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Predicting and prioritizing coexistence: learning outcomes via experiments
  • Benjamin Blonder,
  • Michael Lim,
  • Oscar Godoy
Benjamin Blonder
University of California Berkeley

Corresponding Author:[email protected]

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Michael Lim
University of California Berkeley
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Oscar Godoy
Estación Biológica de Doñana
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Community assembly provides the foundation for applications in biodiversity conservation, climate change, invasion ecology, restoration ecology, and synthetic ecology. Predicting and prioritizing community assembly outcomes remains challenging. We address this challenge via a mechanism-free LOVE (Learning Outcomes Via Experiments) approach suitable for cases where little data or knowledge exist: we carry out actions (randomly-sampled combinations of species additions), measure abundance outcomes, and then train a model to predict arbitrary outcomes of actions, or prioritize actions that would yield the most desirable outcomes. When trained on <100 randomly-selected actions, LOVE predicts outcomes with 2-5% error across datasets, and prioritizes actions for maximizing richness, maximizing abundance, or minimizing abundances of unwanted species, with 94-99% true positive rate and 12-83% true negative rate across tasks. LOVE complements existing approaches for community ecology by providing a foundation for additional mechanism-first study, and may help address numerous ecological applications.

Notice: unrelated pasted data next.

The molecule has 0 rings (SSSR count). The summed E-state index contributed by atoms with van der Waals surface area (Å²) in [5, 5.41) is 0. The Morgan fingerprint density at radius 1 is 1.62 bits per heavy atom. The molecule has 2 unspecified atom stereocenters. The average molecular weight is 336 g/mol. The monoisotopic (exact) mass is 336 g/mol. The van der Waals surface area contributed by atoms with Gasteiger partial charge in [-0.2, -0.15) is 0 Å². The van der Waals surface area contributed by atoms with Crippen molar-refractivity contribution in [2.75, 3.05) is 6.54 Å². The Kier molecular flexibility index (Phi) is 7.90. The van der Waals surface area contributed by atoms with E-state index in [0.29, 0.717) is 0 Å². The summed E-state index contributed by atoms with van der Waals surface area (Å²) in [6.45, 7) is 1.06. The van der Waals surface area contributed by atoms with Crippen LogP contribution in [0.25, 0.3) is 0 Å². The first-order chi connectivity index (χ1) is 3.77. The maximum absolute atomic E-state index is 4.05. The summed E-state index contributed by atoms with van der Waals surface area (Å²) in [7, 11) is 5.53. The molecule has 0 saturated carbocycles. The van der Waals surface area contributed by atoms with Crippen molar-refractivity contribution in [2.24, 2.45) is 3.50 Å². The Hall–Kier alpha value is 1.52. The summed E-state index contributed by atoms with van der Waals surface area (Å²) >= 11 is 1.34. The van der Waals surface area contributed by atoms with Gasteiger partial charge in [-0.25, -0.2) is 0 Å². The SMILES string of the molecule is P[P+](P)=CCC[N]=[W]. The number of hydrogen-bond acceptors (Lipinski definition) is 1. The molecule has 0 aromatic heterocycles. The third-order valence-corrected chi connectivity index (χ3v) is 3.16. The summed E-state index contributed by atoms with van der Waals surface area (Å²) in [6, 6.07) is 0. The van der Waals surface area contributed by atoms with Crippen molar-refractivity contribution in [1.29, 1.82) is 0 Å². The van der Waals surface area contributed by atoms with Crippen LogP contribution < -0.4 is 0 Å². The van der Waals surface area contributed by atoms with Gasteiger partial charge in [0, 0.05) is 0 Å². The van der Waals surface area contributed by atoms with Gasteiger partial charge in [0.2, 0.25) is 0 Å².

25 Jan 2024Submitted to Ecology Letters
29 Jan 2024Assigned to Editor
29 Jan 2024Submission Checks Completed
01 Feb 2024Review(s) Completed, Editorial Evaluation Pending
01 Feb 2024Reviewer(s) Assigned